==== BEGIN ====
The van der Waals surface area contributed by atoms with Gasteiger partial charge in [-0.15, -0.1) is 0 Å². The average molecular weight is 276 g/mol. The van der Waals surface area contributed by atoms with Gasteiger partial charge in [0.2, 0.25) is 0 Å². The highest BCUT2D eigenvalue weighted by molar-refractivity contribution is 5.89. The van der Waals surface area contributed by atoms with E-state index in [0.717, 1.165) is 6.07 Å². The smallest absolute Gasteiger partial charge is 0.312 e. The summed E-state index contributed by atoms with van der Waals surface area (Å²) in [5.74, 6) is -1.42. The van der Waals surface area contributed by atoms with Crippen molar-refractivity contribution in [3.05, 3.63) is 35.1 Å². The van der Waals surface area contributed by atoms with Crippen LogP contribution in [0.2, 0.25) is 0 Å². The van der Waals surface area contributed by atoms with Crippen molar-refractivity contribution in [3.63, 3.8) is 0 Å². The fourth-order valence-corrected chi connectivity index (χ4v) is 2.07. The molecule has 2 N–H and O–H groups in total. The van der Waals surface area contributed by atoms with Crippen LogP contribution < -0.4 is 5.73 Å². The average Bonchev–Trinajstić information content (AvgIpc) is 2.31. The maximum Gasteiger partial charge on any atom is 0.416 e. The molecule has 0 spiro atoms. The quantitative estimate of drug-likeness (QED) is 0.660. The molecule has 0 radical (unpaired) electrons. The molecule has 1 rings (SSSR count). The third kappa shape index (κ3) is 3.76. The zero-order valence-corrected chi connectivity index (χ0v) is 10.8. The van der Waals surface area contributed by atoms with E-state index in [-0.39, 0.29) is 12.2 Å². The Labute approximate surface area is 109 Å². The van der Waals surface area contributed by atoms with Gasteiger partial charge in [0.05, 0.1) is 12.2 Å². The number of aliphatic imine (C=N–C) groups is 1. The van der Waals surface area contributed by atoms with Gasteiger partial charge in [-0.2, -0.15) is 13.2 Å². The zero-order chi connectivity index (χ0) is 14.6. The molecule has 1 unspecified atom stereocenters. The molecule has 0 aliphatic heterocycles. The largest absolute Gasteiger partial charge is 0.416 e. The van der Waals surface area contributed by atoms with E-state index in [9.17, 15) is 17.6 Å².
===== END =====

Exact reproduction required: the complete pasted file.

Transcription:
The van der Waals surface area contributed by atoms with Gasteiger partial charge in [-0.15, -0.1) is 0 Å². The average molecular weight is 276 g/mol. The van der Waals surface area contributed by atoms with Gasteiger partial charge in [0.2, 0.25) is 0 Å². The highest BCUT2D eigenvalue weighted by molar-refractivity contribution is 5.89. The van der Waals surface area contributed by atoms with E-state index in [0.717, 1.165) is 6.07 Å². The smallest absolute Gasteiger partial charge is 0.312 e. The summed E-state index contributed by atoms with van der Waals surface area (Å²) in [5.74, 6) is -1.42. The van der Waals surface area contributed by atoms with Crippen molar-refractivity contribution in [3.05, 3.63) is 35.1 Å². The van der Waals surface area contributed by atoms with Crippen LogP contribution in [0.2, 0.25) is 0 Å². The van der Waals surface area contributed by atoms with Crippen molar-refractivity contribution in [3.63, 3.8) is 0 Å². The fourth-order valence-corrected chi connectivity index (χ4v) is 2.07. The molecule has 2 N–H and O–H groups in total. The van der Waals surface area contributed by atoms with Crippen LogP contribution < -0.4 is 5.73 Å². The average Bonchev–Trinajstić information content (AvgIpc) is 2.31. The maximum Gasteiger partial charge on any atom is 0.416 e. The molecule has 0 spiro atoms. The quantitative estimate of drug-likeness (QED) is 0.660. The molecule has 0 radical (unpaired) electrons. The molecule has 1 rings (SSSR count). The third kappa shape index (κ3) is 3.76. The zero-order valence-corrected chi connectivity index (χ0v) is 10.8. The van der Waals surface area contributed by atoms with E-state index in [-0.39, 0.29) is 12.2 Å². The Labute approximate surface area is 109 Å². The van der Waals surface area contributed by atoms with Gasteiger partial charge in [0.05, 0.1) is 12.2 Å². The number of aliphatic imine (C=N–C) groups is 1. The van der Waals surface area contributed by atoms with Gasteiger partial charge in [-0.2, -0.15) is 13.2 Å². The zero-order chi connectivity index (χ0) is 14.6. The molecule has 1 unspecified atom stereocenters. The molecule has 0 aliphatic heterocycles. The largest absolute Gasteiger partial charge is 0.416 e. The van der Waals surface area contributed by atoms with E-state index in [9.17, 15) is 17.6 Å².